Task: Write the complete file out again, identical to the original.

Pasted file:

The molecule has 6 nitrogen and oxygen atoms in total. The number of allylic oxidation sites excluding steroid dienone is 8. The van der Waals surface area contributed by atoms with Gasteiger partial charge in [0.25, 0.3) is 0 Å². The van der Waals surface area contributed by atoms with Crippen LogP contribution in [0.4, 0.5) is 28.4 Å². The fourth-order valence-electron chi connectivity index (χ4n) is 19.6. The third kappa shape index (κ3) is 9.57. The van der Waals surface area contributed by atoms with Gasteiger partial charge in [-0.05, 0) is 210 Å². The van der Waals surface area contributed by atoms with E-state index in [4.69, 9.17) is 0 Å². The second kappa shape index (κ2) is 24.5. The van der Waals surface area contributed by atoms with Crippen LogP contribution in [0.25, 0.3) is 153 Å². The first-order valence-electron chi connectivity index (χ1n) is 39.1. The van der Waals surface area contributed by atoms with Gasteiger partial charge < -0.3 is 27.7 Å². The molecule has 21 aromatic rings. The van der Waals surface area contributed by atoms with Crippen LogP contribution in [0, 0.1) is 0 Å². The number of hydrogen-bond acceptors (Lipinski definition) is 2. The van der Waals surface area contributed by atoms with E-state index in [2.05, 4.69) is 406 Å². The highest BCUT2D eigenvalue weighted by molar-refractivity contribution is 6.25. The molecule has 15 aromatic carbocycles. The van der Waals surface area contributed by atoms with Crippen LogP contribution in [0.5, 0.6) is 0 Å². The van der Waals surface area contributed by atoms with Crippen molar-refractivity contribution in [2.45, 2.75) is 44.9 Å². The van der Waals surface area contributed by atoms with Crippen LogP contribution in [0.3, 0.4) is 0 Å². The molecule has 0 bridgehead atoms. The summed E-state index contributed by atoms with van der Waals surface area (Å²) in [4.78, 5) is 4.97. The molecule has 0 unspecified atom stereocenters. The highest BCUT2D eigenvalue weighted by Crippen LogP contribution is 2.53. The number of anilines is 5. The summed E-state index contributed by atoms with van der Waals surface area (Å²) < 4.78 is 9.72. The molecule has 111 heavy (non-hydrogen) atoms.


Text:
The molecule has 6 nitrogen and oxygen atoms in total. The number of allylic oxidation sites excluding steroid dienone is 8. The van der Waals surface area contributed by atoms with Gasteiger partial charge in [0.25, 0.3) is 0 Å². The van der Waals surface area contributed by atoms with Crippen LogP contribution in [0.4, 0.5) is 28.4 Å². The fourth-order valence-electron chi connectivity index (χ4n) is 19.6. The third kappa shape index (κ3) is 9.57. The van der Waals surface area contributed by atoms with Gasteiger partial charge in [-0.05, 0) is 210 Å². The van der Waals surface area contributed by atoms with E-state index in [4.69, 9.17) is 0 Å². The second kappa shape index (κ2) is 24.5. The van der Waals surface area contributed by atoms with Crippen LogP contribution in [0.25, 0.3) is 153 Å². The first-order valence-electron chi connectivity index (χ1n) is 39.1. The van der Waals surface area contributed by atoms with Gasteiger partial charge < -0.3 is 27.7 Å². The molecule has 21 aromatic rings. The van der Waals surface area contributed by atoms with Crippen LogP contribution in [0, 0.1) is 0 Å². The number of hydrogen-bond acceptors (Lipinski definition) is 2. The van der Waals surface area contributed by atoms with E-state index in [2.05, 4.69) is 406 Å². The highest BCUT2D eigenvalue weighted by molar-refractivity contribution is 6.25. The molecule has 15 aromatic carbocycles. The van der Waals surface area contributed by atoms with Crippen LogP contribution in [0.5, 0.6) is 0 Å². The van der Waals surface area contributed by atoms with Crippen molar-refractivity contribution in [2.45, 2.75) is 44.9 Å². The van der Waals surface area contributed by atoms with Crippen LogP contribution in [0.3, 0.4) is 0 Å². The molecule has 0 bridgehead atoms. The summed E-state index contributed by atoms with van der Waals surface area (Å²) in [4.78, 5) is 4.97. The molecule has 0 unspecified atom stereocenters. The highest BCUT2D eigenvalue weighted by Crippen LogP contribution is 2.53. The number of anilines is 5. The summed E-state index contributed by atoms with van der Waals surface area (Å²) < 4.78 is 9.72. The molecule has 111 heavy (non-hydrogen) atoms.